Posted: Nov. 11, 2010
By Celia Cohen
Just when the Democrats look like Delaware could not get any better for them, it does.
The Democrats were coming off a dream election in 2008. They had the thrill of watching Joe Biden became the vice president. They exhaled after a perilous primary as they elected a governor, anyway. They grabbed both legislative chambers for the first time in a quarter of a century.
Like there was anywhere to go but down.
The Democrats had so much already. Not to mention the mid-terms were coming, and those elections are notoriously unkind to the party of the president, especially in a punchless economy. Ask the Democrats in the rest of the country how it went.
Incredibly the Democrats improved their standing here. They made the three-member congressional delegation all-Democratic. They squeezed the Republicans out of almost all nine statewide offices, everything but the auditor. They kept the General Assembly, even adding two seats in the House of Representatives.
While all of it was happening, they did something else. They put a new generation in place.
Jack Markell, the governor who started it all as treasurer in 1998. Chris Coons, the senator-elect who drove away the forbidding Gordon-Freebery regime in New Castle County. John Carney, the incoming congressman after a timeout for losing the gubernatorial primary as lieutenant governor. Matt Denn, the lieutenant governor who was the insurance commissioner. Beau Biden, the attorney general who shares the best Democratic name in the state.
The only outlier is Tom Carper, the Democratic senior senator who has been gobbling up offices since 1976 as treasurer, congressman and governor.
The main reason the Democrats became so upwardly mobile? Joe Biden.
A logjam broke when he left the Senate for the vice presidency and ended the triumvirate of Biden-Carper-Castle in Washington. There would not even have been a Senate election in 2010 without Biden's ascension.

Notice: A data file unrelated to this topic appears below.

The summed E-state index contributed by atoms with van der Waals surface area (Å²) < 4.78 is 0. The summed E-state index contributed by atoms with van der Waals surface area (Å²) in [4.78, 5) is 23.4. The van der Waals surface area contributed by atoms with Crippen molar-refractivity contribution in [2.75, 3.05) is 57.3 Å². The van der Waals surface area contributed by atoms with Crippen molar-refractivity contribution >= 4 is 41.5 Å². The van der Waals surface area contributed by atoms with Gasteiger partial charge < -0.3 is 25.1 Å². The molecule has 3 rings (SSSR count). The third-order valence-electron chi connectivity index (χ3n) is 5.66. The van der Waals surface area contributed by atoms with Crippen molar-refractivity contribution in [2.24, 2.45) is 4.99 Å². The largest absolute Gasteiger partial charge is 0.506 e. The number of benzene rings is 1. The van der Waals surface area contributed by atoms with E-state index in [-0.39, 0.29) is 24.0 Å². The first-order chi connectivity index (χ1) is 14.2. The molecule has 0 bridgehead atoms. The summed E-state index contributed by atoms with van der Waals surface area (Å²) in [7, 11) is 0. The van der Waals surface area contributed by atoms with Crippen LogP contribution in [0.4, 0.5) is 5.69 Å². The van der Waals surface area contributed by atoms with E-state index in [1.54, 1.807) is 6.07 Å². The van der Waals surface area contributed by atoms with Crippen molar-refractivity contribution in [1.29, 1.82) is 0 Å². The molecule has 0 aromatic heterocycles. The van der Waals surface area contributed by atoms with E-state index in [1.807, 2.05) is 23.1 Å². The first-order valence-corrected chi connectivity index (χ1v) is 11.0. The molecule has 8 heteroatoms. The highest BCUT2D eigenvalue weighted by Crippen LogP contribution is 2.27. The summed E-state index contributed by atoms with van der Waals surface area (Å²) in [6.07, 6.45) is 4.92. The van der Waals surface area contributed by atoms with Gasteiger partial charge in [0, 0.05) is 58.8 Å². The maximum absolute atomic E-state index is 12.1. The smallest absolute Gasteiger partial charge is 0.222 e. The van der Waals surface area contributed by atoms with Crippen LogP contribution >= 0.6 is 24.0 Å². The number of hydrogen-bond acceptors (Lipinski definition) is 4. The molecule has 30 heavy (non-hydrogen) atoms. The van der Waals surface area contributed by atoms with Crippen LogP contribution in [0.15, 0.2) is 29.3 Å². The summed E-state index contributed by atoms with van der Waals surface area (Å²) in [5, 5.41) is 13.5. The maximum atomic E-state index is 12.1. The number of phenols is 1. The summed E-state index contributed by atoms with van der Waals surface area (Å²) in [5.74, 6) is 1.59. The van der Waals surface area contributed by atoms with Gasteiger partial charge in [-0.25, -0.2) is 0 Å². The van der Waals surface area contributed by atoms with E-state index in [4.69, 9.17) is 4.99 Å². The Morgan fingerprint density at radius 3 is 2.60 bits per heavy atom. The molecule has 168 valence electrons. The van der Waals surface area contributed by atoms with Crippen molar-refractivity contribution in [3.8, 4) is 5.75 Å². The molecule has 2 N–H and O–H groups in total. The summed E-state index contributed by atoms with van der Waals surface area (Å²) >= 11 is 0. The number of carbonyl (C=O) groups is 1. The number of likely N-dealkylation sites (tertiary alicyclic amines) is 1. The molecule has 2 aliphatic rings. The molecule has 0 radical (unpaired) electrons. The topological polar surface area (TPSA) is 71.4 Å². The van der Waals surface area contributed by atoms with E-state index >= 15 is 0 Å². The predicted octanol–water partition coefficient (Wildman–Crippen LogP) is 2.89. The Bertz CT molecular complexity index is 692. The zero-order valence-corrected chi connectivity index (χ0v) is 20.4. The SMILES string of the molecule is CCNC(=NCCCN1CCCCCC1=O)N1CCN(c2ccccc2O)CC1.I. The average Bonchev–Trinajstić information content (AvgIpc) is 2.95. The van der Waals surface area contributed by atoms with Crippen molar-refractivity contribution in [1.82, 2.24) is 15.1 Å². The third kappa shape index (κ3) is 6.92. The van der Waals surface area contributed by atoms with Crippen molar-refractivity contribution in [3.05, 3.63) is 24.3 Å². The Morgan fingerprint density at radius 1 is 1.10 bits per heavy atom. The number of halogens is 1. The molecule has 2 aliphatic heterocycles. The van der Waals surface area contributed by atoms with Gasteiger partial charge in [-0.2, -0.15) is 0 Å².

It unloosened Mike Castle from the congressional seat and exposed him to Christine O'Donnell's political witchcraft in the Republican senatorial primary. It made way for Coons and Carney, both otherwise blocked from high office.
The Democrats did have some help. There was no reason to think the Republicans might not find a way to benefit from the free flow themselves, until they came up with one. Radioactive candidates at the top of their ticket.
"We're already on the verge of extinction, just by registration. It's very important we have candidates who don't embarrass us," said Colin Bonini, the Republican state senator who lost a down-ballot race for treasurer.
It does not look so good for the Republican Party here. It does not look so good for the two-party system, either, and the sound of one hand clapping, believe it or not, comes from John Daniello, the Democratic state chair.
Daniello is a champion of the two-party system. When it is robust, it provides the means for both parties to pull away from their fringes and create a sturdy platform for governing.
"I'm concerned about it. The job of both parties is to compromise with their single-issue groups and get to the middle," Daniello said.
The future of an unbalanced two-party system has all the makings of a free-for-all, leading to political rumbles like the ideological collision between O'Donnell and Castle or the rivalry for governor between Markell and Carney. Nor did it help that the endorsed candidates lost.
"The genie is out of the bottle in terms of mavericks now being willing to challenge the party leadership's endorsement, and it will take a few elections to settle the system down, if it ever does," said Joe Pika, a political science professor at the University of Delaware.
The difference is, the Republicans are devouring themselves through their primaries, while the Democrats are collecting statewide offices with theirs. Not all primaries are created equal.